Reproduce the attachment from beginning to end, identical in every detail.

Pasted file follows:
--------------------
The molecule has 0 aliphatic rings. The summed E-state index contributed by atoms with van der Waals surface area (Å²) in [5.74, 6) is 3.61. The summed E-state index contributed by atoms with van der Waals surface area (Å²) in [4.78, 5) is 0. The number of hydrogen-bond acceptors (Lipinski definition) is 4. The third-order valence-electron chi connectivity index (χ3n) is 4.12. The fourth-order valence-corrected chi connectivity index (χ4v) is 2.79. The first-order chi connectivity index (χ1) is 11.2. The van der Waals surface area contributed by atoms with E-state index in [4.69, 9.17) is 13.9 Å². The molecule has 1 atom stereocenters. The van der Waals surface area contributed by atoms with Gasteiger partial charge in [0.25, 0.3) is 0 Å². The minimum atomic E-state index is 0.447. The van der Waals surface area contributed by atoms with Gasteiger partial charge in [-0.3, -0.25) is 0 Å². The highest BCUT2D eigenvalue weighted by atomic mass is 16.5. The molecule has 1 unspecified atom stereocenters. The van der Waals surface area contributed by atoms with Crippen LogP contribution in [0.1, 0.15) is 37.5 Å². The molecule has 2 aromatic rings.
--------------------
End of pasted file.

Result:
The molecule has 0 aliphatic rings. The summed E-state index contributed by atoms with van der Waals surface area (Å²) in [5.74, 6) is 3.61. The summed E-state index contributed by atoms with van der Waals surface area (Å²) in [4.78, 5) is 0. The number of hydrogen-bond acceptors (Lipinski definition) is 4. The third-order valence-electron chi connectivity index (χ3n) is 4.12. The fourth-order valence-corrected chi connectivity index (χ4v) is 2.79. The first-order chi connectivity index (χ1) is 11.2. The van der Waals surface area contributed by atoms with E-state index in [4.69, 9.17) is 13.9 Å². The molecule has 1 atom stereocenters. The van der Waals surface area contributed by atoms with Gasteiger partial charge in [0.25, 0.3) is 0 Å². The minimum atomic E-state index is 0.447. The van der Waals surface area contributed by atoms with Gasteiger partial charge in [-0.3, -0.25) is 0 Å². The highest BCUT2D eigenvalue weighted by atomic mass is 16.5. The molecule has 1 unspecified atom stereocenters. The van der Waals surface area contributed by atoms with Crippen LogP contribution in [0.1, 0.15) is 37.5 Å². The molecule has 2 aromatic rings.